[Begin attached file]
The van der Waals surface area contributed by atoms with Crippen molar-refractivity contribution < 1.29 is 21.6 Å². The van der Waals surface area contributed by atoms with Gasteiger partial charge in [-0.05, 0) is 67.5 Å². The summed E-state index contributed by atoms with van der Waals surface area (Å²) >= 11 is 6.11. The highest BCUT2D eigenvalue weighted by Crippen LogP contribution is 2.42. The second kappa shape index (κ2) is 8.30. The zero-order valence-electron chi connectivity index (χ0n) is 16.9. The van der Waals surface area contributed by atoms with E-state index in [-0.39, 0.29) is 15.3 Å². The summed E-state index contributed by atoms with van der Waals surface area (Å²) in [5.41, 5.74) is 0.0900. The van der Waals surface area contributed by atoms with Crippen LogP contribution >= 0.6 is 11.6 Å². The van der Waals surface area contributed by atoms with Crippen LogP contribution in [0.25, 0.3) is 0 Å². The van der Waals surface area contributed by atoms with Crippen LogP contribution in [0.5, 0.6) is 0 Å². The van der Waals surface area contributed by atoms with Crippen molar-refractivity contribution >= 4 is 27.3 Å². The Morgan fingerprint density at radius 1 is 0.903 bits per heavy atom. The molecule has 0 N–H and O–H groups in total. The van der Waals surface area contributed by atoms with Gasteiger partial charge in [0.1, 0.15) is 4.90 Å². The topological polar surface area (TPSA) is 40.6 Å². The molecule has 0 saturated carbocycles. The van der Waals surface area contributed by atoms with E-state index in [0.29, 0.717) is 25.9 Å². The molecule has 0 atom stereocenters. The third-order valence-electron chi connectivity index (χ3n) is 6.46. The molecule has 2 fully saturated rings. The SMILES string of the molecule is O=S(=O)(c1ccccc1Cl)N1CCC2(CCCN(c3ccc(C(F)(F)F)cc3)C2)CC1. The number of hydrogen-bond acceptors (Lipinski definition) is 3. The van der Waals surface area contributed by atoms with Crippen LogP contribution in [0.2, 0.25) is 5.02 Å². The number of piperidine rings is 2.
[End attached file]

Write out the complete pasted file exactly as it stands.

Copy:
The van der Waals surface area contributed by atoms with Crippen molar-refractivity contribution < 1.29 is 21.6 Å². The van der Waals surface area contributed by atoms with Gasteiger partial charge in [-0.05, 0) is 67.5 Å². The summed E-state index contributed by atoms with van der Waals surface area (Å²) >= 11 is 6.11. The highest BCUT2D eigenvalue weighted by Crippen LogP contribution is 2.42. The second kappa shape index (κ2) is 8.30. The zero-order valence-electron chi connectivity index (χ0n) is 16.9. The van der Waals surface area contributed by atoms with E-state index in [-0.39, 0.29) is 15.3 Å². The summed E-state index contributed by atoms with van der Waals surface area (Å²) in [5.41, 5.74) is 0.0900. The van der Waals surface area contributed by atoms with Crippen LogP contribution >= 0.6 is 11.6 Å². The van der Waals surface area contributed by atoms with Crippen LogP contribution in [0.25, 0.3) is 0 Å². The van der Waals surface area contributed by atoms with Crippen LogP contribution in [0.5, 0.6) is 0 Å². The van der Waals surface area contributed by atoms with Crippen molar-refractivity contribution >= 4 is 27.3 Å². The Morgan fingerprint density at radius 1 is 0.903 bits per heavy atom. The molecule has 0 N–H and O–H groups in total. The van der Waals surface area contributed by atoms with Gasteiger partial charge in [0.1, 0.15) is 4.90 Å². The topological polar surface area (TPSA) is 40.6 Å². The molecule has 0 saturated carbocycles. The van der Waals surface area contributed by atoms with E-state index in [0.29, 0.717) is 25.9 Å². The molecule has 0 atom stereocenters. The third-order valence-electron chi connectivity index (χ3n) is 6.46. The molecule has 2 fully saturated rings. The SMILES string of the molecule is O=S(=O)(c1ccccc1Cl)N1CCC2(CCCN(c3ccc(C(F)(F)F)cc3)C2)CC1. The number of hydrogen-bond acceptors (Lipinski definition) is 3. The van der Waals surface area contributed by atoms with Crippen LogP contribution in [0.2, 0.25) is 5.02 Å². The number of piperidine rings is 2.